In choosing how to style a dish, there are many decisions that you have to make. What color background will you shoot on? What props will you use? What camera angle will you shoot from? These are just a few of the questions that you will have to decide. Let me show you why styling with the final layout in mind is something you should always consider.
When working with clients whose images will go to print, there are two general final layouts that you will encounter. The first is a vertical or portrait layout. This could be a cover, full page, quarter page, or any other layout where the image's height is greater than its width. The other layout is horizontal. This could be an image running across a two page spread, an image running half the page, or any other layout where the image's width is greater than its height.
When working with editorial clients, it is very common for them to want a vertical tightly arranged styling of the subject on the cover and then have a more loosely arranged horizontal shot as a two page spread later in the publication. The following series of images depicts the same Brie and Fig Jam appetizer styled for each type of layout. Let's first take a look at the image shot for a vertical layout that could be used on a cover.
Above is the Brie and Fig Jam Appetizer shot with a vertical use in mind. Notice how the subject is placed in the center of the image with elements placed in both the foreground and background. The foreground and background elements aren't distracting and could have text placed over them. If my client wanted to use this image in a horizontal layout, it might not be as effective as it is in the vertical layout seen above. Below is what happens when you try to crop an image shot with a vertical layout in mind into a horizontal layout.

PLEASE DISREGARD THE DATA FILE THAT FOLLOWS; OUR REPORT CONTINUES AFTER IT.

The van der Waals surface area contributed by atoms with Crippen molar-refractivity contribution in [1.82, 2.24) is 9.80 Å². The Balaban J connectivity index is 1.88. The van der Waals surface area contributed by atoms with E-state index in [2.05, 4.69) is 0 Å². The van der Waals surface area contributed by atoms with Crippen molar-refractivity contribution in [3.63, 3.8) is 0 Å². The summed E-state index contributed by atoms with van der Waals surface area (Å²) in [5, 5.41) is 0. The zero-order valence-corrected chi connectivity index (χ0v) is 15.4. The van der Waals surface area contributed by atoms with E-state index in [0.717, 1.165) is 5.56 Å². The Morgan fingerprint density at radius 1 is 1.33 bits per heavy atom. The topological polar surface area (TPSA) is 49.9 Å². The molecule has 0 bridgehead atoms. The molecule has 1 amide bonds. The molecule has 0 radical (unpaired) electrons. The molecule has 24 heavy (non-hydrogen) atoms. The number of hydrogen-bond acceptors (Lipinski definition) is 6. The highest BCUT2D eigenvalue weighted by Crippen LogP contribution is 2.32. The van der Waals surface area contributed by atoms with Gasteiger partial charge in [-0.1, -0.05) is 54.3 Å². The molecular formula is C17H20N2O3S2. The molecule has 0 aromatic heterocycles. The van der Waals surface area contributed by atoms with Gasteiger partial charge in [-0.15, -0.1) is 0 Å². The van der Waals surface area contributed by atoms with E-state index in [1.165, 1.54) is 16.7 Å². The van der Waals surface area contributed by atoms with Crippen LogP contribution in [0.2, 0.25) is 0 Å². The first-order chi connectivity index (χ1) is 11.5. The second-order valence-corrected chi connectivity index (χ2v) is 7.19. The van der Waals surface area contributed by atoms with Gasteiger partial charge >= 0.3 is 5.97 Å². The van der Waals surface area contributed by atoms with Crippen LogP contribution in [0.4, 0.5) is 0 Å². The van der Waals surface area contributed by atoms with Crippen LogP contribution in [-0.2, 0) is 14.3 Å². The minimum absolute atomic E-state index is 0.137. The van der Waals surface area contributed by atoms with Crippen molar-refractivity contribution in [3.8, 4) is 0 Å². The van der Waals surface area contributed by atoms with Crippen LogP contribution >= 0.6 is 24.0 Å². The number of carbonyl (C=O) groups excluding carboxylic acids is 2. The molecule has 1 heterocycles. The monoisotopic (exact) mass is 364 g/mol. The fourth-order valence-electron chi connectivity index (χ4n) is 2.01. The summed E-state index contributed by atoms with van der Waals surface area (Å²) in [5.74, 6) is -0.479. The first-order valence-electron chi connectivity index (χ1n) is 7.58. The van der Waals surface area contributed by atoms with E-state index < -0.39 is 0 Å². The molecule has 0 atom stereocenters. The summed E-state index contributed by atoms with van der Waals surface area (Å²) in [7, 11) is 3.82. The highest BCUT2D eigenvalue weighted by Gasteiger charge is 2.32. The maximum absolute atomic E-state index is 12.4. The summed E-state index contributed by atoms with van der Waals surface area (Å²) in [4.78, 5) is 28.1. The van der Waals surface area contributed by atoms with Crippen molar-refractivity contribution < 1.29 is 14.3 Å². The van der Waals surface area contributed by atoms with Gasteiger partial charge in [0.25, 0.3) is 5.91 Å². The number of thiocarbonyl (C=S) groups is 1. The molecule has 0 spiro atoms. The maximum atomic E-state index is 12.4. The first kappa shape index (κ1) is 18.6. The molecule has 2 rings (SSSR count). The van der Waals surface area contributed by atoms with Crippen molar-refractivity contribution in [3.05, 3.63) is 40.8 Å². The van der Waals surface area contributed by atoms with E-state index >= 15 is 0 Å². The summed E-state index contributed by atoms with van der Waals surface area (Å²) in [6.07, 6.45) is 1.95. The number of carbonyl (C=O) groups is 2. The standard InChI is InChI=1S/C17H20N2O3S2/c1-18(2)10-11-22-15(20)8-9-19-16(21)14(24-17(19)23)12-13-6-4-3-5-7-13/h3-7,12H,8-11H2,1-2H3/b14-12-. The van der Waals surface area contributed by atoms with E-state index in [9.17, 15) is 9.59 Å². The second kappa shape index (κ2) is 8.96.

On the left are three horizontal crops taken from the vertical image. When you go from a vertical to a horizontal crop, you will only be able to take a portion of the image. The crop in the middle is the most effective, but is cropped very close around the brie. This could be a problem if you had text or other elements that you wanted to place over the image.
For the styling on the vertical image, I wanted to focus your attention towards the center of the image. Placing the jam on the brie and removing a slice worked well for a vertical arrangement. For a horizontal layout, I wanted your eye to wander around the scene. For this layout, I wanted to show the appetizer portioned out onto a tray. This is the type of presentation that you would see at a party or other entertaining function.
This horizontal layout would work very well in a two page spread or a half page image above a recipe. Here is what happens when you try to go from a horizontal crop to a vertical crop.
With this new vertical crop, you can see that you are losing a lot of the image. This vertical from a horizontal could work as a cover, but generally it will not be as effective as an image that was designed specifically with a vertical layout in mind.
I know what you may be thinking, you could just style a dish one way and shoot both horizontal and vertical versions of it. Yes, that is true, but if a client wants multiple options for layout uses, then it is a great idea to style the dish with its intended layout in mind.
For those of you interested in the lighting set-up for this image, here is a set shot of the lighting diagram.
Both of these images were shot using a garage door, a bed sheet, and the tips and tricks found in issues 1-8 of photographing FOOD.